The Iona Nunnery, a foundation of the Augustinian Order (one of only two in Scotland - the other is in Perth), was established south of the Abbey buildings. Graves of some of the early nuns remain, including that of a remarkable Prioress, Anna Maclean, who died in 1543. Clearly visible under her outer robe is the rochet, a pleated surplice denoting the Augustinian Order. The Nunnery buildings were rebuilt in the fifteenth century and fell into disrepair after the Reformation. The Abbey church was substantially expanded in the fifteenth century, but following the Scottish Reformation, Iona along with numerous other abbeys throughout the British Isles were dismantled, and abandoned, their monks and Libraries dispersed.
In 1899 the Duke of Argyll transferred ownership of the ruined remains of the Abbey and Nunnery sites to the Iona Cathedral Trust, which undertook extensive restoration of the Abbey church. In 1938, the inspiration of Reverend George MacLeod led a group which rebuilt the abbey, and founded the Iona Community. The reconstruction was organised by the architect Ian Gordon Lindsay having generously been passed the project from his senior mentor and friend Reginald Fairlie. The surrounding buildings were also re-constructed during the 20th century by the Iona Community. This ecumenical Christian community continues to use the site to this day. The simple square font was added in 1908 and dedicated to the memory of the Very Rev Theodore Marshall DD, Moderator of the General Assembly of the Church of Scotland in that year. In 2000 the Iona Cathedral Trust handed over the care of the Abbey, Nunnery, and associated sites to Historic Scotland.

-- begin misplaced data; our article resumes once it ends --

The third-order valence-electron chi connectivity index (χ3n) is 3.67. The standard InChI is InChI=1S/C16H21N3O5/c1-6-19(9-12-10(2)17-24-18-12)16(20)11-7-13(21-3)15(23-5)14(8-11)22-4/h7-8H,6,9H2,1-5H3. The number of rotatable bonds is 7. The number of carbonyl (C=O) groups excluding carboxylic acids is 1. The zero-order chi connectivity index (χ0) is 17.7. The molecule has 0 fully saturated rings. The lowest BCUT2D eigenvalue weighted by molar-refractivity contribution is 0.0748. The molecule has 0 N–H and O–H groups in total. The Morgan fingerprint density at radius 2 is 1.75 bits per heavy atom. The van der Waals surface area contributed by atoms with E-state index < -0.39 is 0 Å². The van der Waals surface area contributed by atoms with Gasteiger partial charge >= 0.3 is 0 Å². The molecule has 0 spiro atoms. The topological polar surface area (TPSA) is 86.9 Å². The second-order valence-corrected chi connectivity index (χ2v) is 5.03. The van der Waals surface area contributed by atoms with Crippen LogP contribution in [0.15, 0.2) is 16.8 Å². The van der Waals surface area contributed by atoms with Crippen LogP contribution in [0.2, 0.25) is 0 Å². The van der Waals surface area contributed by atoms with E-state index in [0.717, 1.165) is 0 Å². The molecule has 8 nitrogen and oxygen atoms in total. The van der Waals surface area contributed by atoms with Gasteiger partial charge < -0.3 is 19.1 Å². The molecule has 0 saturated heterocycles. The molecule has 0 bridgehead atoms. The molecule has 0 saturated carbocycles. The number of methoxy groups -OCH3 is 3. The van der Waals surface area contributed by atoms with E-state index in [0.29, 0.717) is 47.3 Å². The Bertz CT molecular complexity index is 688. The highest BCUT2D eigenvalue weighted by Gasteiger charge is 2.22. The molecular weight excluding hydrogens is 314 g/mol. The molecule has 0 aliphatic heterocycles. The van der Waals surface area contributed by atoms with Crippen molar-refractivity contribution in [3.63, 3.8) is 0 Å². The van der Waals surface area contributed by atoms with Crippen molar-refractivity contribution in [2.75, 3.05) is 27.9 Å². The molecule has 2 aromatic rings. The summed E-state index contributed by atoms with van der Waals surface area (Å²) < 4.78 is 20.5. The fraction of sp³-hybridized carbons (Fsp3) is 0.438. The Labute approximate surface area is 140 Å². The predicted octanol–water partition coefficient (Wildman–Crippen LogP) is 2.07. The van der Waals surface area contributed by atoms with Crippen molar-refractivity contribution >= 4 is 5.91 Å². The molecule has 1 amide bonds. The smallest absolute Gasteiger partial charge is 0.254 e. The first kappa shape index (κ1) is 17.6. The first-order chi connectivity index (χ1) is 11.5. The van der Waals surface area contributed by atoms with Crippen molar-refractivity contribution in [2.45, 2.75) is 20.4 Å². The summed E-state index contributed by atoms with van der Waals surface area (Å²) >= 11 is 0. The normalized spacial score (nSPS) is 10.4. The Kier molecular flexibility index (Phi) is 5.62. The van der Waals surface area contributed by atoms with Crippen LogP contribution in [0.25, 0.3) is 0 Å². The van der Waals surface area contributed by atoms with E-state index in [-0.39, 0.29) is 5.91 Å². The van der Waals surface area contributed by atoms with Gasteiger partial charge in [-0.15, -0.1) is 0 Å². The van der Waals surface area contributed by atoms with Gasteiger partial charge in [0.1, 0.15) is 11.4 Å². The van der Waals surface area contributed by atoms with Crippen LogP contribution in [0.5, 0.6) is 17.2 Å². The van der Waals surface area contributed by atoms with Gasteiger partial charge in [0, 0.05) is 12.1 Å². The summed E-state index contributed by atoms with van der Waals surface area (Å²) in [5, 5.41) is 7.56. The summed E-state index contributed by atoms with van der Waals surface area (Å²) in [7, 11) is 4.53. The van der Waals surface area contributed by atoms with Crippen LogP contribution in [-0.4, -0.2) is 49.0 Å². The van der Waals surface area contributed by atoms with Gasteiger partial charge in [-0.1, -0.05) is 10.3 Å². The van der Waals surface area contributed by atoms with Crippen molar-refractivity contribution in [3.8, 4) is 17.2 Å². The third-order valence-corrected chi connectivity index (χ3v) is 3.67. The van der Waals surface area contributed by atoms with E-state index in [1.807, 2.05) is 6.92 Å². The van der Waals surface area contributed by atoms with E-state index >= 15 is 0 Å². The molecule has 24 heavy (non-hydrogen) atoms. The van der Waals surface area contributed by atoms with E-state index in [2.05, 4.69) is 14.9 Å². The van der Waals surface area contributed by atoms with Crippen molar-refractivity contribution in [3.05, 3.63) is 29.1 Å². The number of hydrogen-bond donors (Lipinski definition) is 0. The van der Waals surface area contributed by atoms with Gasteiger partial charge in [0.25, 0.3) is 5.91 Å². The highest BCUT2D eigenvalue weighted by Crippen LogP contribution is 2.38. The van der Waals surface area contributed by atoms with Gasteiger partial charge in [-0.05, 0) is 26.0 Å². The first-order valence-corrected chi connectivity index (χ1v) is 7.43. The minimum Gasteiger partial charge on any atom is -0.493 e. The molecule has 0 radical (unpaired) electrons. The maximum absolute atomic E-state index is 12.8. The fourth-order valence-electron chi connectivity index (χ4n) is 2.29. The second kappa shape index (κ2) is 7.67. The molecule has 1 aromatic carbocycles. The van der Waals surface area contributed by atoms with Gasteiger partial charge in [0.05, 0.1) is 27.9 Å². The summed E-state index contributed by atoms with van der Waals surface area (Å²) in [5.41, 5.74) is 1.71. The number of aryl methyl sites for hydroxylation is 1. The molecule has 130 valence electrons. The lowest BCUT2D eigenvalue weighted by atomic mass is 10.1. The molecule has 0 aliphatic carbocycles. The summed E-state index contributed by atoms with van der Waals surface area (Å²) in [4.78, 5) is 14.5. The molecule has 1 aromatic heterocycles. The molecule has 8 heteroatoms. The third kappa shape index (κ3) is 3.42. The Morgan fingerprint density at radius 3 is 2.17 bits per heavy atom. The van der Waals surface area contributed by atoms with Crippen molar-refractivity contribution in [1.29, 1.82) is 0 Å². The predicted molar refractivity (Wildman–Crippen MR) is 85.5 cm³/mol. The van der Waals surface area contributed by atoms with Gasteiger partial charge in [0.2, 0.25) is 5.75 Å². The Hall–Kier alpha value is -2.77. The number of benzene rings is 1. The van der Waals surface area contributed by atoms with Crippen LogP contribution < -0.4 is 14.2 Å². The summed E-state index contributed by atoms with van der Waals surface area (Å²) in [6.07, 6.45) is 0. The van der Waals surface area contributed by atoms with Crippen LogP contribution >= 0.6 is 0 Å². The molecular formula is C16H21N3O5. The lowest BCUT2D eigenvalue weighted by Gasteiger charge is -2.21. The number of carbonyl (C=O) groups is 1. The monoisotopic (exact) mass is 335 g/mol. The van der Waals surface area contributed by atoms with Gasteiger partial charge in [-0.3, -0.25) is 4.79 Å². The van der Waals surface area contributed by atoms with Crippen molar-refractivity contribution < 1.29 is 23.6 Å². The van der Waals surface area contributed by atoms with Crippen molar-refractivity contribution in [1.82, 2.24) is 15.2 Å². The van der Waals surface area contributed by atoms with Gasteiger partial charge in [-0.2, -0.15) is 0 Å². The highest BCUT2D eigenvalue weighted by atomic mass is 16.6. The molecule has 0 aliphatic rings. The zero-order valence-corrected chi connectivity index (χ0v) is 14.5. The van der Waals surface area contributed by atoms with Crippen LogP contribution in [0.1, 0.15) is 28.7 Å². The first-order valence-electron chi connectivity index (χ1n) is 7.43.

Many early Scottish kings (said to be 48 in total), as well as kings from Ireland, Norway and France, are said to be buried in the Abbey graveyard. However, modern scholars are sceptical of such claims, which were likely mythic associated with increasing the prestige of Iona. Numerous leading Hebrideans, such as various Lords of the Isles and other prominent members of West Highland clans, were buried on Iona, including several early MacLeod chiefs. The site was much loved by John Smith, 20th-century leader of the Labour Party, who was buried on Iona after his sudden death in 1994. Several high crosses are found on the Isle of Iona. St Martin's Cross (dated to the 8th century) still stands by the roadside. A replica of St John's Cross is found by the doorway of the Abbey. The restored original is located in the Infirmary Museum at the rear of the abbey. The contemporary Jedburgh-based sculptor Christopher Hall worked for many years on carvings on the cloisters of the abbey, which represent birds, flora and fauna native to the island. He also was commissioned to carve John Smith's gravestone.